Posted on Jan 10, 2023, 4 p.m.
According to research recently published in JAMA Internal Medicine, there are at least 4 healthy eating plans that can help to reduce the risk of cancer and heart disease. These diets recommend eating more fruits and vegetables and whole grains while avoiding refined grains and limiting red meat as well as processed foods.
The researcher reported that those who followed at least 1 of 4 healthy eating plans were less likely to die from cancer, respiratory disease, or heart disease, and the results remained consistent across different demographics. Additionally, experts suggest that you can have extra benefits by limiting your eating window and eating a variety of foods with different colours (eat the rainbow) throughout the day.
For this study data was collected from 75,230 women enrolled in the Nurses’ Health Study and 44, 085 men enrolled in the Health Professionals Follow-up Study. At the beginning of the study, none of the participants had a history of cancer or heart disease, and they all completed dietary questionnaires every 4 years.
The eating plans were the Healthy Eating Index 2015, the Alternate Mediterranean Diet, the Healthful Plant-based Diet Index, and the Alternate Healthy Eating Index. All of the plans shared similar key ingredients such as fruit, vegetables, whole grains, legumes, and nuts, but other components differed across the plans such as meat consumption.
According to the researchers, the findings are consistent with the current Dietary Guidelines for America, and this is one of the few studies to evaluate whether adherence to dietary plans following current guidelines is associated with the long-term risk of total and cause-specific mortality.
All of these dietary plans include several components of balanced eating such as a high daily intake of a variety of fruits and vegetables, limited intake of sugar-sweetened beverages and foods with added sugar, less red meat, less processed foods, consumption of whole grains rather than refined grain, and more plant-based lean proteins, along with poultry and fish.
However, while these guidelines are a great starting point, they are geared toward healthy individuals and do not always address personalization, sometimes choosing a specific dietary pattern will involve a certain degree of personalization which may include assessing cultural and religious preferences as well as environmental challenges.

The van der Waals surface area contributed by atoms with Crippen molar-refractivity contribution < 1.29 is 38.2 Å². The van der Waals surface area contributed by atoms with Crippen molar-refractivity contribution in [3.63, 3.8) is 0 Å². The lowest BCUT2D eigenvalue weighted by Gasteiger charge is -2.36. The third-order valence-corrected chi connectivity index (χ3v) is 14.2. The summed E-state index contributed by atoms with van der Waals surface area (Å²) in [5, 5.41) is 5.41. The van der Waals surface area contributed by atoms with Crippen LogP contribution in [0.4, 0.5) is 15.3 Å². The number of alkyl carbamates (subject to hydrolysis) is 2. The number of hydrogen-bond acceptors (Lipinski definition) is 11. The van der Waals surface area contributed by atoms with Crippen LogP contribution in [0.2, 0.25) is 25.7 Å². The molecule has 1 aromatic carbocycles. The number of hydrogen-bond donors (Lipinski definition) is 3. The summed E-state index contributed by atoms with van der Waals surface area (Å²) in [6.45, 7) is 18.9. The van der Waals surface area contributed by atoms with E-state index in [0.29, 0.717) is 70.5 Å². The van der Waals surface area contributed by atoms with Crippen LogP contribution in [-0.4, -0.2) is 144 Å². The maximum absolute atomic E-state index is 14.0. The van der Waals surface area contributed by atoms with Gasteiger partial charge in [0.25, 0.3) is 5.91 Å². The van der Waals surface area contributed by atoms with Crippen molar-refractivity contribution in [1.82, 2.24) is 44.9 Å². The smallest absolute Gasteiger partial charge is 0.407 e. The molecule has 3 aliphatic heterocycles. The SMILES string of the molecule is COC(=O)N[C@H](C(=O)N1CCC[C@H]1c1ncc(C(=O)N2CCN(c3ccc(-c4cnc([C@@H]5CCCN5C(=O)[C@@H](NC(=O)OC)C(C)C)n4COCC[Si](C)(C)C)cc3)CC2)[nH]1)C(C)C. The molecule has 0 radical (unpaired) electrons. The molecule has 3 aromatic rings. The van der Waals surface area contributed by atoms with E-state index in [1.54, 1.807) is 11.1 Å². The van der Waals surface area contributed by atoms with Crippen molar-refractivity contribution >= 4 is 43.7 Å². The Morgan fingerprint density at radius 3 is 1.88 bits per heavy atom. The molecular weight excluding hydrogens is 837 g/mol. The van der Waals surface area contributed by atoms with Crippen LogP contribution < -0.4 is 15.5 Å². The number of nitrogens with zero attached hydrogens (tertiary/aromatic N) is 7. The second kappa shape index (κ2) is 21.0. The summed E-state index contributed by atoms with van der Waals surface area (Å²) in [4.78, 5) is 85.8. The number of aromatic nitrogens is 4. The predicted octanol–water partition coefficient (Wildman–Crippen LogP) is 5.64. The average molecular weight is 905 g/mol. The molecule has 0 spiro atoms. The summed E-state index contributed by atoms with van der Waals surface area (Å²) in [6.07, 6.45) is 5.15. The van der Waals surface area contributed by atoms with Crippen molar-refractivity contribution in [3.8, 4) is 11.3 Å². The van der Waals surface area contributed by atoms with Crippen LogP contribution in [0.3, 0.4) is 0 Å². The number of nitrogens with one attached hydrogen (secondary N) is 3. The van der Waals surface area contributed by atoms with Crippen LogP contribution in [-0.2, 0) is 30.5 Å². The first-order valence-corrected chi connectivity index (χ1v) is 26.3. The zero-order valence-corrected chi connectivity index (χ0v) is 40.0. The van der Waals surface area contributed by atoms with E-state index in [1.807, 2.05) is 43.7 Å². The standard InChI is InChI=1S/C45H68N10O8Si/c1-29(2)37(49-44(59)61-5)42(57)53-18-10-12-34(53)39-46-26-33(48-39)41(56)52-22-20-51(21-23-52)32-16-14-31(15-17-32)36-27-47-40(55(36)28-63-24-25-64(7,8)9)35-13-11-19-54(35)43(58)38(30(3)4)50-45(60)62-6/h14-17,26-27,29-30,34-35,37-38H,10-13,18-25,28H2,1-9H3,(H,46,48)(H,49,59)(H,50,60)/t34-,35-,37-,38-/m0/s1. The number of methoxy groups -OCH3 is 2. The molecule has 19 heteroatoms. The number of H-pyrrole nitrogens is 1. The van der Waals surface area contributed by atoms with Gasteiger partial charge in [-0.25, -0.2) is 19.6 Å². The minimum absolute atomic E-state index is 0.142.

Developing a healthy eating plan can be daunting for many, luckily there are options such as consulting with a registered dietitian for expert advice, who will be able to help make attainable goals and help you implement them into your life so that these healthful lifestyle changes are sustainable.
Common tips for healthful eating to help lower the risk of disease include aiming to eat 5-7 different colors every day which help you get a variety of nutrients from plants (eat the rainbow). Up your fiber by consuming more unrefined whole grains, lower-sugar fruits, and non-starchy vegetables. Limit your eating window to an 8-12 hours time frame, or at least stop eating a few hours before going to bed and at least 90 minutes after you wake up. Take a look at what may be influencing your eating habits like sleep patterns, stress, and social activity which could be triggers for unhealthy eating. Finally, making a grocery list can help you to avoid those not-so-healthy food choices.
As with anything you read on the internet, this article should not be construed as medical advice; please talk to your doctor or primary care provider before changing your wellness routine. This article is not intended to provide a medical diagnosis, recommendation, treatment, or endorsement.
Opinion Disclaimer: The views and opinions expressed in this article are those of the author and do not necessarily reflect the official policy of WHN/A4M. Any content provided by guest authors is of their own opinion and is not intended to malign any religion, ethic group, club, organization, company, individual, or anyone or anything.
Content may be edited for style and length.
References/Sources/Materials provided by: